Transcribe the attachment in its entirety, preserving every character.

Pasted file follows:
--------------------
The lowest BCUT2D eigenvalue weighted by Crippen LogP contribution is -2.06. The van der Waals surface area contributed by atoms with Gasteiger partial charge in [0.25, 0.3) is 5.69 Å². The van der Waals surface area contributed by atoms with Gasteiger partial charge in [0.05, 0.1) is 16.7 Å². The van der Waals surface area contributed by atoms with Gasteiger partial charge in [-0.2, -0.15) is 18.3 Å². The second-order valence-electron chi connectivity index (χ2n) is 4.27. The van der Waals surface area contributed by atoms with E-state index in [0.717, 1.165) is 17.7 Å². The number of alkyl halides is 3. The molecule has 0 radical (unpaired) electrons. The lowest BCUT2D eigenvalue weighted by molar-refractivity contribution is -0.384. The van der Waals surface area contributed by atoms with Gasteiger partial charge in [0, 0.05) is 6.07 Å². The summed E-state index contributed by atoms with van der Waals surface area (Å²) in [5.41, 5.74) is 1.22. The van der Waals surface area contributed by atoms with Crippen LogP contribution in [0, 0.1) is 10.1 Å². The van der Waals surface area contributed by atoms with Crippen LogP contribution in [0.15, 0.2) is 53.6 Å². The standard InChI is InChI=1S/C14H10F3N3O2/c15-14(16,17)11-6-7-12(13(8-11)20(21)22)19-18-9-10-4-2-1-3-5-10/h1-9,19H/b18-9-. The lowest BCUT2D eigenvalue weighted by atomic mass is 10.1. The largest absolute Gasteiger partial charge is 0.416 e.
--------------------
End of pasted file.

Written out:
The lowest BCUT2D eigenvalue weighted by Crippen LogP contribution is -2.06. The van der Waals surface area contributed by atoms with Gasteiger partial charge in [0.25, 0.3) is 5.69 Å². The van der Waals surface area contributed by atoms with Gasteiger partial charge in [0.05, 0.1) is 16.7 Å². The van der Waals surface area contributed by atoms with Gasteiger partial charge in [-0.2, -0.15) is 18.3 Å². The second-order valence-electron chi connectivity index (χ2n) is 4.27. The van der Waals surface area contributed by atoms with E-state index in [0.717, 1.165) is 17.7 Å². The number of alkyl halides is 3. The molecule has 0 radical (unpaired) electrons. The lowest BCUT2D eigenvalue weighted by molar-refractivity contribution is -0.384. The van der Waals surface area contributed by atoms with Gasteiger partial charge in [0, 0.05) is 6.07 Å². The summed E-state index contributed by atoms with van der Waals surface area (Å²) in [5.41, 5.74) is 1.22. The van der Waals surface area contributed by atoms with Crippen LogP contribution in [0, 0.1) is 10.1 Å². The van der Waals surface area contributed by atoms with Crippen LogP contribution in [0.15, 0.2) is 53.6 Å². The standard InChI is InChI=1S/C14H10F3N3O2/c15-14(16,17)11-6-7-12(13(8-11)20(21)22)19-18-9-10-4-2-1-3-5-10/h1-9,19H/b18-9-. The lowest BCUT2D eigenvalue weighted by atomic mass is 10.1. The largest absolute Gasteiger partial charge is 0.416 e.